Yet am I thankful: if my heart were great,
The next time we see him, he is stripped of the gaudy clothes he previously wore, and trying to be a fool.
He is trying to be the fool and live in the world of wit and metaphor, but here he is out fooled by the real fool, Lavache. And yet, a scene later when he is addressing the King, he is far more skilled in his foolishness, even parroting a turn of phrase that Lavache used earlier in the play. And so Parolles — who cannot abide an ending, starts his story anew.
But what about Bertram? Having satisfied his appetite for both war and (who he thought was) Diana, he returns home with the (supposed) knowledge that his wife, Helena is dead: for she faked her death before disguising herself as a hermit. He is confronted by Diana, and the King and does everything he can to worm his way out from his responsibilities, presenting outright lies — or by our modern nomenclature, “alternative facts.” Eventually Helena shows up and presents indisputable evidence that she did manage to get Bertram’s ring and is pregnant with his child. To which Bertram says:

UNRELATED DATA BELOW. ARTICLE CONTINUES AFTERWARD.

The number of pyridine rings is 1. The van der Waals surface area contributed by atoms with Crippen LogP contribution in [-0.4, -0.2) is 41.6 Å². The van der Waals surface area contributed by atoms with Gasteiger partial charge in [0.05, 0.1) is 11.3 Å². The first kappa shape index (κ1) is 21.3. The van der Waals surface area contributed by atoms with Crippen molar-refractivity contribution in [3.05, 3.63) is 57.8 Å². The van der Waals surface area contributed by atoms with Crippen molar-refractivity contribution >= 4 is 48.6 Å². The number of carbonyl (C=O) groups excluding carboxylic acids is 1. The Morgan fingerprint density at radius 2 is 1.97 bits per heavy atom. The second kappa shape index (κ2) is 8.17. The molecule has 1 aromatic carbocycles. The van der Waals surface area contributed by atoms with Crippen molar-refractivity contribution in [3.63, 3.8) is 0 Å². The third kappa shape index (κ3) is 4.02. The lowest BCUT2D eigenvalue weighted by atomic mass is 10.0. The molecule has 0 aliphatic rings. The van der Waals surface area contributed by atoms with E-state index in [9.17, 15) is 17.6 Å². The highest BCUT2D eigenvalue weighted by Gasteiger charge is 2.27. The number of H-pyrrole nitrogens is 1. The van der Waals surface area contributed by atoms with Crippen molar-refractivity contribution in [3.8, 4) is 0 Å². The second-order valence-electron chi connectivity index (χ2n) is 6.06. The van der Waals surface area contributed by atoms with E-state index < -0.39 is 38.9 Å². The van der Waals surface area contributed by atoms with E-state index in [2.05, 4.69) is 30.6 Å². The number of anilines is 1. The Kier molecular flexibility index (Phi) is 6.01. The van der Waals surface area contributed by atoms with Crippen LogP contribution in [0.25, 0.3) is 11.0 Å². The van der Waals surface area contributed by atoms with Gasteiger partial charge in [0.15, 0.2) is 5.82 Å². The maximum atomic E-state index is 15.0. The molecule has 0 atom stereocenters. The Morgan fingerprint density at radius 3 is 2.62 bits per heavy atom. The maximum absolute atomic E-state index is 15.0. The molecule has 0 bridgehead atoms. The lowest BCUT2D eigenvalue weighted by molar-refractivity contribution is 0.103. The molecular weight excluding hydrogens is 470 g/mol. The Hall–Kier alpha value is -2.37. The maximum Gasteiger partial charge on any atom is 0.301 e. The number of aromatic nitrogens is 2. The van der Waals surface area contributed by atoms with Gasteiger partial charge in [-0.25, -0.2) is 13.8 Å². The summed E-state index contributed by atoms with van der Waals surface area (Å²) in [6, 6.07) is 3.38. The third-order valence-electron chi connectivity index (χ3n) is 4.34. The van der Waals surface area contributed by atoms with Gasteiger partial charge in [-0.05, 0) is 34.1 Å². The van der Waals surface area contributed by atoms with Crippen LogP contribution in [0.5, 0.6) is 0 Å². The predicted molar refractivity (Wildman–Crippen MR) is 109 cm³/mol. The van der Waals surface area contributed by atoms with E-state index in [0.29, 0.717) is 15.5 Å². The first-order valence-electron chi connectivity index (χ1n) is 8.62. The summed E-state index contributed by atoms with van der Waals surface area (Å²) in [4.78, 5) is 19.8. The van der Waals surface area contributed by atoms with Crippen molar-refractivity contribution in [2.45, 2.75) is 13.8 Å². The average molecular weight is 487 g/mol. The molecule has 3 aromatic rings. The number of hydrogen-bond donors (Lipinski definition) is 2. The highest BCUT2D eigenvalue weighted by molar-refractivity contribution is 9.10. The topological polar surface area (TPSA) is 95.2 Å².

If she, my liege, can make me know this clearly,
This is his last line, spoken to the king, making only potential commitments. Sure, we know that Helena is speaking the truth and therefore he should love her dearly, but really, how do you prove — in the 13th century — that a child is his? Bertram undergoes no change throughout this play. He will continue to run away. He will manipulate those around him to justify his actions, and Helena will have to continue to one-up him, which she will do. And their play goes on -- in search of an ending.